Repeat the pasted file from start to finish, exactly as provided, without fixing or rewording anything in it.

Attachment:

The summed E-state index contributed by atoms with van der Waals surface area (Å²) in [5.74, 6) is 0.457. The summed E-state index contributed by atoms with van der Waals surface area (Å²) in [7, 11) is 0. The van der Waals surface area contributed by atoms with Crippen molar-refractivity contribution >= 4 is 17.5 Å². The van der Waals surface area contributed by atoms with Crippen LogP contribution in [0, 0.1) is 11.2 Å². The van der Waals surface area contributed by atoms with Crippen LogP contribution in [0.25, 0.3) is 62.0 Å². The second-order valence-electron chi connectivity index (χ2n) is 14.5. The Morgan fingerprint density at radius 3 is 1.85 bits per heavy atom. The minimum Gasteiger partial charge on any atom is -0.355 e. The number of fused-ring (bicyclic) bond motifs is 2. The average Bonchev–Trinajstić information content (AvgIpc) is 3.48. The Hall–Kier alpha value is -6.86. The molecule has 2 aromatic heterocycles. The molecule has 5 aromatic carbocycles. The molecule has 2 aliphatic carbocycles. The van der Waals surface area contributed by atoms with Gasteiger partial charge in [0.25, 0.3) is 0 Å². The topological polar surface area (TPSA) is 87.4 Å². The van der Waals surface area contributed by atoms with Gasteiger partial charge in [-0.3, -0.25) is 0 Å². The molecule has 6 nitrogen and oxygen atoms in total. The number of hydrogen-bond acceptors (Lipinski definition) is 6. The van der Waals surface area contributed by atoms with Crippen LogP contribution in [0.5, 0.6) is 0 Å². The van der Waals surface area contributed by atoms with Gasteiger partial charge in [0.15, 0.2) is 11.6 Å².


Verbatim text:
The summed E-state index contributed by atoms with van der Waals surface area (Å²) in [5.74, 6) is 0.457. The summed E-state index contributed by atoms with van der Waals surface area (Å²) in [7, 11) is 0. The van der Waals surface area contributed by atoms with Crippen molar-refractivity contribution >= 4 is 17.5 Å². The van der Waals surface area contributed by atoms with Crippen LogP contribution in [0, 0.1) is 11.2 Å². The van der Waals surface area contributed by atoms with Crippen LogP contribution in [0.25, 0.3) is 62.0 Å². The second-order valence-electron chi connectivity index (χ2n) is 14.5. The Morgan fingerprint density at radius 3 is 1.85 bits per heavy atom. The minimum Gasteiger partial charge on any atom is -0.355 e. The number of fused-ring (bicyclic) bond motifs is 2. The average Bonchev–Trinajstić information content (AvgIpc) is 3.48. The Hall–Kier alpha value is -6.86. The molecule has 2 aromatic heterocycles. The molecule has 5 aromatic carbocycles. The molecule has 2 aliphatic carbocycles. The van der Waals surface area contributed by atoms with Gasteiger partial charge in [0.25, 0.3) is 0 Å². The topological polar surface area (TPSA) is 87.4 Å². The van der Waals surface area contributed by atoms with Gasteiger partial charge in [-0.3, -0.25) is 0 Å². The molecule has 6 nitrogen and oxygen atoms in total. The number of hydrogen-bond acceptors (Lipinski definition) is 6. The van der Waals surface area contributed by atoms with Crippen LogP contribution in [0.5, 0.6) is 0 Å². The van der Waals surface area contributed by atoms with Gasteiger partial charge in [0.15, 0.2) is 11.6 Å².